Today is not a good day for RIM on the web. Earlier today, a senior RIM executive sent in a letter to BGR pleading for change and essentially outlining what the company has to do to stay competitive. It was a blunt, detailed and critical analysis of what RIM’s top management has resisted and failed to do to bring the company in line with the likes of Apple and Google.
Here’s a snippet:
To the RIM Senior Management Team:
I have lost confidence.
While I hide it at work, my passion has been sapped. I know I am not alone â€” the sentiment is widespread and it includes people within your own teams.
Mike and Jim, please take the time to really absorb and digest the content of this letter because it reflects the feeling across a huge percentage of your employee base. You have many smart employees, many that have great ideas for the future, but unfortunately the culture at RIM does not allow us to speak openly without having to worry about the career-limiting effects.
Before I get into the meat of the matter, I will say I am not part of a large group of bitter employees wishing to embarrass us. Rather, I believe these points need to be heard and I desperately want RIM to regain its position as a successful industry leader. Our carriers, distributors, alliance partners, enterprise customers, and our loyal end users all want the same thingâ€¦ for BlackBerry to once again be leading the pack.
We are in the middle of major â€œtransitionâ€ and things have never been more chaotic. Almost every project is falling further and further behind schedule at a time when we absolutely must deliver great, solid products on time. We urge you to make bold decisions about our organisational structure, about our culture and most importantly our products.
The rest of the letter outlines eight major points, with the first point mentioning Apple and how they have mastered the user experience, something RIM has failed to achieve time and time again (the Blackberry Storm, Torch, and Playbook comes to mind):
Letâ€™s obsess about what is best for the end user. We often make product decisions based on strategic alignment, partner requests or even legal advice â€” the end user doesnâ€™t care. We simply have to admit that Apple is nailing this and it is one of the reasons they have people lining up overnight at stores around the world, and products sold out for months. These people arenâ€™t hypnotized zombies, they simply love beautifully designed products that are user centric and work how they are supposed to work
News of this letter has spread like wildfire on the web. RIM noticed, and immediately responded to the allegations via their official blog:
An â€œOpen Letterâ€ to RIMâ€™s senior management was published anonymously on the web today and it was attributed to an unnamed person described as a â€œhigh level employeeâ€. It is obviously difficult to address anonymous commentary and it is particularly difficult to believe that a â€œhigh level employeeâ€ in good standing with the company would choose to anonymously publish a letter on the web rather than engage their fellow executives in a constructive manner, but regardless of whether the letter is real, fake, exaggerated or written with ulterior motivations, it is fair to say that the senior management team at RIM is nonetheless fully aware of and aggressively addressing both the companyâ€™s challenges and its opportunities.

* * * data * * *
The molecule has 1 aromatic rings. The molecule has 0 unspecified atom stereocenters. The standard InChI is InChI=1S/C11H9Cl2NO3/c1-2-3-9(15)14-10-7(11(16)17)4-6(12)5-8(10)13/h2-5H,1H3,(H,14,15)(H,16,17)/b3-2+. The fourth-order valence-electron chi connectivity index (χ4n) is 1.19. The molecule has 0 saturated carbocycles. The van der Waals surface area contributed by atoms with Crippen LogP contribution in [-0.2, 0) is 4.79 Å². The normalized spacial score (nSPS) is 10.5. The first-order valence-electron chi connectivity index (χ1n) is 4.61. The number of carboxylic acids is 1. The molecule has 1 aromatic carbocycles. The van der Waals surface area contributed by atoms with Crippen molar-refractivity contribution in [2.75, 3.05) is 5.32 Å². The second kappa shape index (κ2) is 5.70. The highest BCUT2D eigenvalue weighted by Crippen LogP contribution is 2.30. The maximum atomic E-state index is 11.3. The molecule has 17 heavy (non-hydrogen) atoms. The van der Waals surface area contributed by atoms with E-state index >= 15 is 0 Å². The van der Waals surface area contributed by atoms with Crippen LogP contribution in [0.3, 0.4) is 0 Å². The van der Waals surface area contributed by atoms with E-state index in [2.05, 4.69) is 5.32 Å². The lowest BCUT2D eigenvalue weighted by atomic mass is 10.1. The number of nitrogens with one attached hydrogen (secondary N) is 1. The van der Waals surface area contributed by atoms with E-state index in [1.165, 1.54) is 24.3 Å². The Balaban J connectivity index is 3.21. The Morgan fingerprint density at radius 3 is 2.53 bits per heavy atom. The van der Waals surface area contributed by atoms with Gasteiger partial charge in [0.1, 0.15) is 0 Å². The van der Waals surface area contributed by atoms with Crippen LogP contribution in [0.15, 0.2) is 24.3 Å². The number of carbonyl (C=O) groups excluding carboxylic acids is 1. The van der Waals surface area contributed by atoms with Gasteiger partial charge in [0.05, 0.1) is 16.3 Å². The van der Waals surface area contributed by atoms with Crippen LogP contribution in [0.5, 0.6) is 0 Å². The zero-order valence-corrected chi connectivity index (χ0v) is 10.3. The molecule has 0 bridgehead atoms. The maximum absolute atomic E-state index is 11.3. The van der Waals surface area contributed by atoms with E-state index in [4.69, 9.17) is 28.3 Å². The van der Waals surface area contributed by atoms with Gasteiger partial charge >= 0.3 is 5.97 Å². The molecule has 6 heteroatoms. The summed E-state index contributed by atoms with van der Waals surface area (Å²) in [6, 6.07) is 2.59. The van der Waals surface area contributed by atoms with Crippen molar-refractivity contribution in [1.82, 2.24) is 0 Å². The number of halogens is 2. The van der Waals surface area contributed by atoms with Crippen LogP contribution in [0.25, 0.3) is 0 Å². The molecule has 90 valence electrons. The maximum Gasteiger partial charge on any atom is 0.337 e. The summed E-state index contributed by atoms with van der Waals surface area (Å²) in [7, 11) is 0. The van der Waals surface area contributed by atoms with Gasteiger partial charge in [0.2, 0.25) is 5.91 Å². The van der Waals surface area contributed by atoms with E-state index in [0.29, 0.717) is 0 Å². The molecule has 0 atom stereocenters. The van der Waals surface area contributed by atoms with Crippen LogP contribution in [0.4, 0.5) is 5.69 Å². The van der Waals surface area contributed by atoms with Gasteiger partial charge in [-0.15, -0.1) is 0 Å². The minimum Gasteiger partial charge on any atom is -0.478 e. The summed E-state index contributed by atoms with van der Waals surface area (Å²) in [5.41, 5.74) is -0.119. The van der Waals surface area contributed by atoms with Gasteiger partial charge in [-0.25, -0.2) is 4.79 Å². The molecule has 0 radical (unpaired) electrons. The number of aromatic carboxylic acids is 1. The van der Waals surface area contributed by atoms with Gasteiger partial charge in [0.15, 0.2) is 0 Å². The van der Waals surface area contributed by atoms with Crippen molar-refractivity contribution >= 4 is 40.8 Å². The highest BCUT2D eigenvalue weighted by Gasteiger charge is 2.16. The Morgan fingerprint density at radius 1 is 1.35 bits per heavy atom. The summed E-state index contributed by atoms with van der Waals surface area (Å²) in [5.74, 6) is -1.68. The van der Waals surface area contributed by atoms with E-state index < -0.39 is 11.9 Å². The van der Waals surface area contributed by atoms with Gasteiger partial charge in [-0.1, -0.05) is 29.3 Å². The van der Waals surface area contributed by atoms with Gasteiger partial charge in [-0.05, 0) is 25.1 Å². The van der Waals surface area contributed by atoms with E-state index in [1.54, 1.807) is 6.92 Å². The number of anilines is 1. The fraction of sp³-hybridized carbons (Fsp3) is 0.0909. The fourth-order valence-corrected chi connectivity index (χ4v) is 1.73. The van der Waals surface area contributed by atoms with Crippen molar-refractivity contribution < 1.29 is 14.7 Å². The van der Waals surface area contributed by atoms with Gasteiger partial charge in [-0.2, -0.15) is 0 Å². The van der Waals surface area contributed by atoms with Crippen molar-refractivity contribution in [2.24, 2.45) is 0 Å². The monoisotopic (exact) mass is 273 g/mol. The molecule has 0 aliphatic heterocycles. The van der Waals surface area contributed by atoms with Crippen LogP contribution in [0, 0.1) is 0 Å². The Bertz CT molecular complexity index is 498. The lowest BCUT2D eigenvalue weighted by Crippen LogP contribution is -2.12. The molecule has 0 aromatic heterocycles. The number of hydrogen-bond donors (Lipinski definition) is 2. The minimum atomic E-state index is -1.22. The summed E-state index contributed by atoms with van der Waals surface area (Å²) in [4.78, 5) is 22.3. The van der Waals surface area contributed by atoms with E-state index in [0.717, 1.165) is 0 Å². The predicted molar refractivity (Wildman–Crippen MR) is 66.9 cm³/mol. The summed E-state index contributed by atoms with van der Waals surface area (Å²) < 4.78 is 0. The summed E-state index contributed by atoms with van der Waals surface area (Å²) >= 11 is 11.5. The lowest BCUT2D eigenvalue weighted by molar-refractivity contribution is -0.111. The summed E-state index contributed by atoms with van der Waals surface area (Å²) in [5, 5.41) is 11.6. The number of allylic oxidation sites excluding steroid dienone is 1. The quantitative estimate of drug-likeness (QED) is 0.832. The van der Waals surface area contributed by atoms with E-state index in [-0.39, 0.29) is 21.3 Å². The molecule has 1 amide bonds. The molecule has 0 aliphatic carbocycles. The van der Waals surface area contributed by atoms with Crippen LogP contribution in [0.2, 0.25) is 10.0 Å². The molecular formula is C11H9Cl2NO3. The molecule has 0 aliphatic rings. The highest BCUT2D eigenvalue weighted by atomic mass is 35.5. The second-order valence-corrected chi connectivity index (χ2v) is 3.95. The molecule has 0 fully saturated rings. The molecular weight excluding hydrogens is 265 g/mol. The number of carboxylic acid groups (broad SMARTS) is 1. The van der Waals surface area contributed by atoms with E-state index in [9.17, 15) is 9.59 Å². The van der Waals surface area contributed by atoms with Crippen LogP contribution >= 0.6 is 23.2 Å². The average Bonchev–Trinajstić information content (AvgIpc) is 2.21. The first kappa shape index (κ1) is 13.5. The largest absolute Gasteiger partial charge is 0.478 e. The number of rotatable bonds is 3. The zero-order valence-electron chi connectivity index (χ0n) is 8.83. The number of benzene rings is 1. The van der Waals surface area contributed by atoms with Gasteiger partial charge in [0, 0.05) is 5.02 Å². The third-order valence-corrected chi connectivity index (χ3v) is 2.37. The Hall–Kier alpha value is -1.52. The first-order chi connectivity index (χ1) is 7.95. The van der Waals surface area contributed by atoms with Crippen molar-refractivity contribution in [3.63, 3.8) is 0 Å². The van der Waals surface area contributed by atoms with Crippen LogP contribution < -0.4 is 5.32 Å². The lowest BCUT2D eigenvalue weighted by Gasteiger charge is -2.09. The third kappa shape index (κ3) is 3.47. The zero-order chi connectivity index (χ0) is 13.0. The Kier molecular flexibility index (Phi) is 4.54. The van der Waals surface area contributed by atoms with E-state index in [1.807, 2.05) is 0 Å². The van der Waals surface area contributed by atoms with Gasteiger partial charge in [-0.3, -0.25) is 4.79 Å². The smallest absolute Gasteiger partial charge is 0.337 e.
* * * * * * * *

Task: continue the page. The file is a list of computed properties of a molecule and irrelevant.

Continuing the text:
RIM recently confirmed that it is nearing the end of a major business and technology transition. Although this transition has taken longer than anticipated, there is much excitement and optimism within the company about the new products that are lined up for the coming months. There is a fundamental business reality however that following an extended period of hyper growth (during which RIM nearly quadrupled in size over the past 5 years alone), it has become necessary for the company to streamline its operations in order to allow it to grow its business profitably while pursuing newer strategic opportunities. Again, RIMâ€™s management team takes these challenges seriously and is actively addressing the situation. The company is thankfully in a solid business and financial position to tackle the opportunities ahead with a solid balance sheet (nearly $3 billion in cash and no debt), strong profitability (RIMâ€™s net income last quarter was $695 million) and substantial international growth (international revenue in Q1 grew 67% over the same quarter last year). In fact, while growth has slowed in the US, RIM still shipped 13.2 million BlackBerry smartphones last quarter (which is about 100 smartphones per minute, 24 hours per day) and RIM is more committed than ever to serving its loyal customers and partners around the world.
Was this really a response? I think RIM would be better off ignoring anonymous letters, as shooting back just implies the ‘anonymous letter’ hit a sour note. If you take a look at the comments on the Inside Blackberry blog post, it’s not pretty.
This wasn’t the first time RIM has responded to complaints openly. Other times include an App World developer going off, and a response to Apple’s press conference on ‘antennagate’. They’ve also been under fire from a major investor, too. Seriously, the company needs some help in the PR department–and it shouldn’t come from their co-CEOs.
RIM has to step up and create some real innovative products for consumers, because concentrating on the corporate side just isn’t cutting it anymore. I wish RIM the best, and really hope they don’t become the ‘next’ Nortel or fly away like the Avro Arrow.